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6 Who is this (that cometh) <ascending> out of the wilderness [midbar] like pillars of smoke, perfumed with myrrh and frankincense, with all powders [from all the fragrant powders] of the merchant [rokhel]?

The bride asks 'Who is this'.

Eureka - rhetorical ; the valiant men are part of the bride.

7 Behold [Hinei] his bed [his conveyance [see palanquin, 3:9], which is Solomon's [ Sh'lomo's]; threescore valiant men [gibborim] are about it, of the valiant of Israel. [Gibborei Yisroel]

'His litter which is for Solomon'.


8 They all hold swords, being expert in war [michamah]: every man hath his sword [cherev]upon his thigh [at his side] (because of fear in the night [pachad (terror, dread)]) <without fear in nights> Eureka.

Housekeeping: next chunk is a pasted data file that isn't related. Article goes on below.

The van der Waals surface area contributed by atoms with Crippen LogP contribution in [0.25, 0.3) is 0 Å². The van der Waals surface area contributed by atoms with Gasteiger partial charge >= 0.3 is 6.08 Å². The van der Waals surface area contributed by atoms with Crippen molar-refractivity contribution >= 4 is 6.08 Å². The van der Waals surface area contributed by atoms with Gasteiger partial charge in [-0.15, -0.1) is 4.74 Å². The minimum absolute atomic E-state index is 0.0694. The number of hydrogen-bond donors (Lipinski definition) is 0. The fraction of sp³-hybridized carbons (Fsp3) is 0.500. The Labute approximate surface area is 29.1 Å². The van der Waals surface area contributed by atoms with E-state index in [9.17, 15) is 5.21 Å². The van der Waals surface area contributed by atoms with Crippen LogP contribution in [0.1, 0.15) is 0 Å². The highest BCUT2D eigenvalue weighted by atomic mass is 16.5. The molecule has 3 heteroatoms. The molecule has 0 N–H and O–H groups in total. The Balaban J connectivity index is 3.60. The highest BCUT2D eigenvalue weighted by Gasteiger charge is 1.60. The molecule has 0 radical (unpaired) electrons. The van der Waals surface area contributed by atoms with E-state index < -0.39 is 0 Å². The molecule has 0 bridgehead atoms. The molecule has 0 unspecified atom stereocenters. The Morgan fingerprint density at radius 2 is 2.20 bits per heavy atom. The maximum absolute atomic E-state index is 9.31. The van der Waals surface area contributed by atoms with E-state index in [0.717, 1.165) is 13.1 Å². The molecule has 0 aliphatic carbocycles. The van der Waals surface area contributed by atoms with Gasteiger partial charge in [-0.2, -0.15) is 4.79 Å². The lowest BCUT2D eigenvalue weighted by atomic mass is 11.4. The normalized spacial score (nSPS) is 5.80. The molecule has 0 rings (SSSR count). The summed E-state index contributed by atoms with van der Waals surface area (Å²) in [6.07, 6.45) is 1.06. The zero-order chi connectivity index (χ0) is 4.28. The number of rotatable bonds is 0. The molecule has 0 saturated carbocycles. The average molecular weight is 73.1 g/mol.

The saints in the execution of judgment in the approaching "hour of judgment," are also typified by the sixty pillars of brass, pertaining to the court of the tabernacle (Exod. xxvii. 9-17).

This dwelling in Song iii. 7, is styled "His litter which is for Solomon." It is seen "ascending out of the wilderness as pillars of smoke."

The Bride asks "Who is this?" Her attendants reply that it is "His litter which is for Solomon himself. Sixty valiant men surround it, the stoutest heroes of Israel; every one of them grasping a sword, being expert in war; the Commander his sword upon his thigh without fear in nights."

This scene is introduced in Apoc. xix. 14. Here the Commander and his sixty heroes, or brazen pillars, are in battle array, and prepared to smite the nations, and to tread the winepress, without fear or apprehension of defeat.

Eureka 3.2.7